Surprisingly, the pandemic didn’t seem to significantly impact how much consumers spent on their Christmas gifts — retail sales remained strong over the festive period last year.
Global Christmas spending habits
It’s easy to get swept up in your own country and culture, but there’s a whole world out there. So let’s look at some of the spending habits of other developed nations to see how U.S. consumers stack up.
World Remit studied the cost of Christmas in various countries and reached the following figures:
Naturally, not all of this expenditure is due to the cost of holiday shopping for children alone. So, how much do parents from other countries spend on their children?
In Australia, parents spend at least $250 AU$ per child, which is around $155 in U.S. dollars. That’s slightly below the U.S. spending rates, but they do up their budgets to $336 AU$ for teenagers, which is about $208 in U.S. dollars.
What this means for your Christmas budget
There’s no rule saying you have to match the average Christmas spending per child in 2021.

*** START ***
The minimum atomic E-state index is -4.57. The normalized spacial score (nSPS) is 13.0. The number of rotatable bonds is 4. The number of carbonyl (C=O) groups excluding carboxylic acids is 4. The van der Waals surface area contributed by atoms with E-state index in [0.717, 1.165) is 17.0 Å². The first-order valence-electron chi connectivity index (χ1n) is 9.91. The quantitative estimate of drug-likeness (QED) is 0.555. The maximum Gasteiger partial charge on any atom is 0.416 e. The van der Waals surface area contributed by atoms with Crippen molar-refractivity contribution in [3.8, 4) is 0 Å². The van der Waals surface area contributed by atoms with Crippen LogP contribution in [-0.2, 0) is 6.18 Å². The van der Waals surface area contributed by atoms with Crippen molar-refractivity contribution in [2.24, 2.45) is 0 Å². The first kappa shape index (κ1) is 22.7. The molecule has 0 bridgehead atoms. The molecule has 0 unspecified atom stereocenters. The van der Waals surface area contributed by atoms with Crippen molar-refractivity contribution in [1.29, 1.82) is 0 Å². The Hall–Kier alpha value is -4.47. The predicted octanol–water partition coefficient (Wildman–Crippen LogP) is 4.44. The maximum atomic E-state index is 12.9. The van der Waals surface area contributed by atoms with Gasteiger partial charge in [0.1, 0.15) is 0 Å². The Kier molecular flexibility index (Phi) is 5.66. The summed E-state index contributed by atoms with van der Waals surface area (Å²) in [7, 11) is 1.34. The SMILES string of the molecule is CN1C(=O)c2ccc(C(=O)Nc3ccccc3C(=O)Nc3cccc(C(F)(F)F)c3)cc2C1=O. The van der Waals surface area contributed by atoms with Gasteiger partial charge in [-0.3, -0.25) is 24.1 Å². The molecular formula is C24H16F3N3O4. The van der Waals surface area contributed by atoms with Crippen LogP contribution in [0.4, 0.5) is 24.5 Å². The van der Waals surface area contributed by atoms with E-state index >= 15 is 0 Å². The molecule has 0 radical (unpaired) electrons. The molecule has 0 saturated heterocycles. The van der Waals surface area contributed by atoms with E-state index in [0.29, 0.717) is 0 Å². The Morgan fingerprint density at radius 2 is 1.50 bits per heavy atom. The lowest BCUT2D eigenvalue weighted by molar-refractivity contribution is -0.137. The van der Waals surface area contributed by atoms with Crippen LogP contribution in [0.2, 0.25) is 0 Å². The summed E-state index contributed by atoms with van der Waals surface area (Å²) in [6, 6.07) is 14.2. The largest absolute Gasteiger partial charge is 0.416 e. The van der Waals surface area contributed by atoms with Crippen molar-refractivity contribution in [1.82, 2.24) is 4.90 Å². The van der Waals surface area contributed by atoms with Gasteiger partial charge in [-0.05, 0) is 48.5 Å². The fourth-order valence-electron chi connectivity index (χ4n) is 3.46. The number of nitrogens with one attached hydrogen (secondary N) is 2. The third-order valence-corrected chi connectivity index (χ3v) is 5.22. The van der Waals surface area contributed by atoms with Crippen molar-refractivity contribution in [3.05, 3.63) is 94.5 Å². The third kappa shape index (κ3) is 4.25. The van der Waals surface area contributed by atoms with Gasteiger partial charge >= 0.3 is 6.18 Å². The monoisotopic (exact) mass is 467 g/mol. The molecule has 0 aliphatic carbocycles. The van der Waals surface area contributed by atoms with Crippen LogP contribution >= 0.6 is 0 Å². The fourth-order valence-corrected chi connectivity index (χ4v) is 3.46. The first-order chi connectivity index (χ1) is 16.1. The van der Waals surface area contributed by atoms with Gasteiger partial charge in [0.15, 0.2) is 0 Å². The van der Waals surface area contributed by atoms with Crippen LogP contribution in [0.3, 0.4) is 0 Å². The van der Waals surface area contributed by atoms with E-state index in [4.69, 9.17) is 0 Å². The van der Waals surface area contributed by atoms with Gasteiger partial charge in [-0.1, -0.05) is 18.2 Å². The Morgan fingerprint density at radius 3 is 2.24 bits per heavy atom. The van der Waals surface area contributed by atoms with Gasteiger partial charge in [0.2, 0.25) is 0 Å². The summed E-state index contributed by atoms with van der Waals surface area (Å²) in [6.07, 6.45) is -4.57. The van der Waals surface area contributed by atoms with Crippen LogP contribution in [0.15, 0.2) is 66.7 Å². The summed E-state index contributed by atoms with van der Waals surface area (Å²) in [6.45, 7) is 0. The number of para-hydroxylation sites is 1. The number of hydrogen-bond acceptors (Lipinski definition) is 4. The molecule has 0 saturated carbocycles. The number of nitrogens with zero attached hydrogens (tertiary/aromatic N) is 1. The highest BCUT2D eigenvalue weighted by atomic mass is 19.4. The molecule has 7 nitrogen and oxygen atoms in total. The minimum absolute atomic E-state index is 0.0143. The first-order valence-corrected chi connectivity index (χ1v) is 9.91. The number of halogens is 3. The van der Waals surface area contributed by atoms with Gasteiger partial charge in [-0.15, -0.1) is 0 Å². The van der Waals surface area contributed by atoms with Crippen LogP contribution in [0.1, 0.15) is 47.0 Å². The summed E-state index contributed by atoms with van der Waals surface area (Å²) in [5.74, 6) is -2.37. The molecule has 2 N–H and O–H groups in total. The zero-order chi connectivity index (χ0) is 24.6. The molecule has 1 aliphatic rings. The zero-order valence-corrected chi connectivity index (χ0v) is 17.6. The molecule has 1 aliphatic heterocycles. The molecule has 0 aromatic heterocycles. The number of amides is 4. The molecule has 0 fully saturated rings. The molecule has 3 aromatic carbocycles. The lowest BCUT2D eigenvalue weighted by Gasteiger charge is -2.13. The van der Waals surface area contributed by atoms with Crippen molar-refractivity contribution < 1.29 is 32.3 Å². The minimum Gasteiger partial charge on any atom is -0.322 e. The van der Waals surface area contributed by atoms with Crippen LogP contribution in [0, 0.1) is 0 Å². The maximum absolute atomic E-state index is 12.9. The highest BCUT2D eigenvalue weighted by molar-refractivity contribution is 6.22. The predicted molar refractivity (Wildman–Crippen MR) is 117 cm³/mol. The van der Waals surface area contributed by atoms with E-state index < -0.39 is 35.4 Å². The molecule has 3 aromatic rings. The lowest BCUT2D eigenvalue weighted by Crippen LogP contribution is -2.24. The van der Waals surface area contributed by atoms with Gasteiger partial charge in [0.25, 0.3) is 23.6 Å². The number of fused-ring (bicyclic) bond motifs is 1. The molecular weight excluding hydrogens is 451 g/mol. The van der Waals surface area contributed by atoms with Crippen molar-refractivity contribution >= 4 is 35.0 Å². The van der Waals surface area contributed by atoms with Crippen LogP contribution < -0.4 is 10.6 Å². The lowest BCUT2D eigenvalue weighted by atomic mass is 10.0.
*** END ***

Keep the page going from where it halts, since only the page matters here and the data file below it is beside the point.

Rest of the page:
Ultimately, it’s all about what works for you, and you’re likely to have different expectations depending on factors such as:
The size of your family
How much debt you have already
Your income and savings
Your parenting style
There’s no issue with spending a lot on Christmas if you can afford it — but if you’re splashing the cash beyond your means, you may want to rethink your approach to the holidays.
Going back to the CreditCards.com survey, around 40% of the respondents were willing to go into debt to cover the costs of gifts.
Taking out a loan to spend more on gifts might give you an amazing Christmas. But is it really worth it if it puts you in a worse financial situation in the long run? Remember, if you go into credit card debt or take out a personal loan, you won’t just owe the original balance you spent on gifts for your loved ones. Instead, the interest will compound, and you’ll have to pay back significantly more over time.